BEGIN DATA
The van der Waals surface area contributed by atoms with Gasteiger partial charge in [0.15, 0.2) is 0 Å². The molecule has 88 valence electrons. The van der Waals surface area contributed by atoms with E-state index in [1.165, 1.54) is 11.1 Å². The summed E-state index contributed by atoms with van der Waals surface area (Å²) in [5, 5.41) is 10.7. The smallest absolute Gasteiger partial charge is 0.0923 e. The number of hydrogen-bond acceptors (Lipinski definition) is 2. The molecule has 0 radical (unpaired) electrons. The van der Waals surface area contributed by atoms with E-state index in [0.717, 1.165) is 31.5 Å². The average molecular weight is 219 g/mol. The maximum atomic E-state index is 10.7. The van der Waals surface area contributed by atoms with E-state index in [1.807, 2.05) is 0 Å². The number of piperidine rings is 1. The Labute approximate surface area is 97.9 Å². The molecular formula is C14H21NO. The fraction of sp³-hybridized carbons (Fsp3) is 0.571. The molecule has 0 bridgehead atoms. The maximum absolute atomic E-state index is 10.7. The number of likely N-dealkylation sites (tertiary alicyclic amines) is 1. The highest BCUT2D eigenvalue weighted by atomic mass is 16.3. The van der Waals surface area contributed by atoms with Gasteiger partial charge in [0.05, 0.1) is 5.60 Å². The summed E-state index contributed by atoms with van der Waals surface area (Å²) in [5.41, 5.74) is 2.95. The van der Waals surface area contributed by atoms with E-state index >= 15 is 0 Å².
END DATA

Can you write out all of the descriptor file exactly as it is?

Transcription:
The van der Waals surface area contributed by atoms with Gasteiger partial charge in [0.15, 0.2) is 0 Å². The molecule has 88 valence electrons. The van der Waals surface area contributed by atoms with E-state index in [1.165, 1.54) is 11.1 Å². The summed E-state index contributed by atoms with van der Waals surface area (Å²) in [5, 5.41) is 10.7. The smallest absolute Gasteiger partial charge is 0.0923 e. The number of hydrogen-bond acceptors (Lipinski definition) is 2. The molecule has 0 radical (unpaired) electrons. The van der Waals surface area contributed by atoms with E-state index in [0.717, 1.165) is 31.5 Å². The average molecular weight is 219 g/mol. The maximum atomic E-state index is 10.7. The van der Waals surface area contributed by atoms with E-state index in [1.807, 2.05) is 0 Å². The number of piperidine rings is 1. The Labute approximate surface area is 97.9 Å². The molecular formula is C14H21NO. The fraction of sp³-hybridized carbons (Fsp3) is 0.571. The molecule has 0 bridgehead atoms. The maximum absolute atomic E-state index is 10.7. The number of likely N-dealkylation sites (tertiary alicyclic amines) is 1. The highest BCUT2D eigenvalue weighted by atomic mass is 16.3. The van der Waals surface area contributed by atoms with Gasteiger partial charge in [0.05, 0.1) is 5.60 Å². The summed E-state index contributed by atoms with van der Waals surface area (Å²) in [5.41, 5.74) is 2.95. The van der Waals surface area contributed by atoms with E-state index >= 15 is 0 Å².